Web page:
Through the private sector-led business development agency Nova Scotia Business Inc., the provincial government has given Bell Aliant’s IT company xwave a payroll rebate worth over $4.5 million that will result in 250 new IT jobs in defense, security, and aerospace.
The IT industry in Nova Scotia is booming, according to Nova Scotia Business Inc. (NSBI) president and CEO Stephen Lund, who said that they want to see Nova Scotia become the top IT employer in Canada over the next 20 years. The pay rebate is their primary tool for luring IT companies to the province.
“Every time we’ve done it, we’ve generated a return,” he said.
Lund foresees making $10 to $12 million per year off base taxes alone, and said that attracting IT businesses and professionals to the province is critical for sustaining high-paying jobs that yield money to the provincial government.
Many high-profile IT companies have been flocking to the province recently — NSBI has successfully enticed 50 companies over the last few years, including CGI, Keane, and Research in Motion, to become solution anchors in Nova Scotia.
This Maritime migration has resulted, said Lund, in Nova Scotia leading the country — and Canada, on the world stage — in IT “nearsourcing,” which keeps business from being outsourced overseas. This complements the already-strong community of IT professionals in a province whose ranks are continually bolstered by its many computer science graduates and those flocking back home due to an increase in IT jobs, he added.
This large IT talent pool was one of the key reasons that drew xwave to Nova Scotia in the first place, said Allen Dillon, its director of sales for defense, security, and aerospace systems. “There’s a good graduate base in engineers and computer scientists, along with retired military people like trained engineers, and those used to an operations environment,” said Dillon.
The military’s presence in Nova Scotia was another big draw for xwave (Lund said that 44 per cent of Canada’s military assets are in Nova Scotia). “This is a part of an element of our business vertical that we’ve been in for over 25 years now,” Dillon said. While xwave obviously hasn’t been a military contractor for a generation, the defense and aerospace systems companies they acquired in 2000 have.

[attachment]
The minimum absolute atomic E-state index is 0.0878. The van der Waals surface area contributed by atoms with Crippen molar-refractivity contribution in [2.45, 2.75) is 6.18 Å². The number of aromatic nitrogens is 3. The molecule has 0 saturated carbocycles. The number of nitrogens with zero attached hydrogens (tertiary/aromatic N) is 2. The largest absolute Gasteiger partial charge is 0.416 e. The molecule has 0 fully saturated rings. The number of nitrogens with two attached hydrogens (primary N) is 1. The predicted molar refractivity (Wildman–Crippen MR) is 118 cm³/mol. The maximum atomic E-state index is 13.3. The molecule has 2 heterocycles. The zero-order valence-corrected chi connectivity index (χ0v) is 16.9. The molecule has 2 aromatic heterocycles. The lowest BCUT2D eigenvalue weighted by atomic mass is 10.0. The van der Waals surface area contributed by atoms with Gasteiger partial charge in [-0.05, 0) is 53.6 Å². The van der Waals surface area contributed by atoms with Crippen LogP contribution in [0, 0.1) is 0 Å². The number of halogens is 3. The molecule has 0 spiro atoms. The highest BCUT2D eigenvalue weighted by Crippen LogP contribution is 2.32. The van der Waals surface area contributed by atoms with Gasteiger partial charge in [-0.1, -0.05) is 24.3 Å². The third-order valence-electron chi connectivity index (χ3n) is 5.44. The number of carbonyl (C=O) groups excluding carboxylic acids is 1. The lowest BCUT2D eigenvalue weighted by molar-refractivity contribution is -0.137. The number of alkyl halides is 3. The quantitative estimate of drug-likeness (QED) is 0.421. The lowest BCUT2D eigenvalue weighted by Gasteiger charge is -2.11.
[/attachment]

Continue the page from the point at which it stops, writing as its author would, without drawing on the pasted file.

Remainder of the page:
“The military heritage and culture is very accepted here, and obviously they’d be a significant client,” he said.
Xwave landed the 20-year, $220-million Maritime Helicopter Project contract a year and a half ago that will see it providing software development and support for the CH148 Cyclones.
While many of the job descriptions have yet to be crafted, 10 to 20 per cent of the 250 jobs created will focus on the Maritime Helicopter Project, while others will work on a presently-top-secret joint project with the U.S. Department of Defense and the U.K.’s Ministry of Defense, and, if the bid is successful, others will work on a joint support ship-related project.
Running a high-powered military helicopter might seem a far cry from the telecommunications operations of xwave’s parent company, Bell Aliant, but Dillon said that this partnership is right in line with the core part of Bell Aliant’s strategy.
“The days of wondering how xwave works with Aliant’s telecommunications are long over,” he said. For a long time it was thought that Aliant might pull up its stakes out of the IT business and re-focus on purely telecommunications, but Dillon insisted that projects like these are both enriching Bell Aliant’s offerings, and increasing its profile and diversifying their interests.
Xwave’s vertical expertise, in everything from call centres, to health care, to public safety and justice, to enterprise solutions, will keep Bell Aliant’s fingers in many pies, according to Dillon. It also is a sort of one-stop-shop for businesses looking for both telecommunications and IT-enriched options. Dillon said, “IT as a whole is driving tremendous change in industry, and especially telecommunications, such as moving to IP, including IP telephony, portals, and network architecture. xwave can offer full integrated capabilities to enterprise in particular.”
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